The packages of ground beef, ribeye steak, beef brisket and bratwurst could do for meat what Babcock Hall has done for ice cream and cheese.
No longer sequestered in an aging building in a space that was about equal to a garage with a few chest freezers, Bucky’s Varsity Meats, formally Bucky’s Butchery, has a shiny new home with a glistening meat counter, several glass doors for refrigerated and frozen products and bunkers filled with hot dogs, snack sticks and tubes of summer sausage.
But the real power of the stunning $57.1 million Meat Science and Animal Biologics Discovery building sits beyond the lobby store and the nearby donor wall designed to resemble the cellular structure of meat and dotted with names such as Johnsonville Sausage, Usinger Meats, Dane County Pork Producers and Lodi Sausage Co., among others.
The majority of the 67,540-square-foot building — along Observatory Drive across the street from where the university is removing and replacing the Natatorium — is dedicated to research, teaching and hands-on experience in meat processing. A new animal biologics program also gets a starring role and has a mission of harvesting molecules and other compounds from animal tissue that might otherwise go to waste. The program could lead to new medicines and therapeutics for both humans and animals.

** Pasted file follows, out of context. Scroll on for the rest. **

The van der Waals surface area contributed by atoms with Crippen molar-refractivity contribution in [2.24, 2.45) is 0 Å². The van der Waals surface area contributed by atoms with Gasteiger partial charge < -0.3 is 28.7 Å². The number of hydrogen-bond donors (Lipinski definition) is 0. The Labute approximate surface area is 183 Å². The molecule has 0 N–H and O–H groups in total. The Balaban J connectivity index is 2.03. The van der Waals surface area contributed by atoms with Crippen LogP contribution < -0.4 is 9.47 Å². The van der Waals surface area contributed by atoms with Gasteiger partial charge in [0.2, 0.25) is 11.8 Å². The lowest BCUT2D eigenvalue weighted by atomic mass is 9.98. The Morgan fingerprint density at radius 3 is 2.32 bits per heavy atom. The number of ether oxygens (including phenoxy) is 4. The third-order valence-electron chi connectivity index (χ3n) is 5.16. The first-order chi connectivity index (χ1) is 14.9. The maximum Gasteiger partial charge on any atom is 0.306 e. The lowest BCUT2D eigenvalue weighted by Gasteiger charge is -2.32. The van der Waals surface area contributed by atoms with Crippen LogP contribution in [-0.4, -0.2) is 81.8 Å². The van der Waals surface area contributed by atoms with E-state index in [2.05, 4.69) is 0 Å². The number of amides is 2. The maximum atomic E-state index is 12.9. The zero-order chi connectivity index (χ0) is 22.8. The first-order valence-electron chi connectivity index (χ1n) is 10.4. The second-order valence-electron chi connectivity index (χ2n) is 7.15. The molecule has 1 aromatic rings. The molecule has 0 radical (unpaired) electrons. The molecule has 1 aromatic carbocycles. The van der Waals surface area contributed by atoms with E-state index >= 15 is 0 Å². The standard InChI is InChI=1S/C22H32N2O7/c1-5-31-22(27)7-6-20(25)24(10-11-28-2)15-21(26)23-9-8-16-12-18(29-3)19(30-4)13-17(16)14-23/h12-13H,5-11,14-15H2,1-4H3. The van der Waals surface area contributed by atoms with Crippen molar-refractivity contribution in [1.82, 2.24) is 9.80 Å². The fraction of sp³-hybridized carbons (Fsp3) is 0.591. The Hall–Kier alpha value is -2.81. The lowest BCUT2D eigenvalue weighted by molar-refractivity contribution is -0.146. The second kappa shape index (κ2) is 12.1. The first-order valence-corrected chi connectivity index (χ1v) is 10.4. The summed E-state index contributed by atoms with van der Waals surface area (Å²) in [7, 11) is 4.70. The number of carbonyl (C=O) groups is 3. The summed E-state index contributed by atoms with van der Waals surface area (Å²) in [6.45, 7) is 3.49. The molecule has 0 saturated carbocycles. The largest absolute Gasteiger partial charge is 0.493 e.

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“The interest is: Can we identify what some of those compounds and molecules are and identify them, quantify them, market them and create new avenues for animal agriculture. It’s a really, really exciting area,” said Jeff Sindelar, an associate professor in the College of Agricultural and Life Sciences who has expertise in meat science and processing. “There’s a tremendous amount of opportunity and potential value that can be realized.”
A state tradition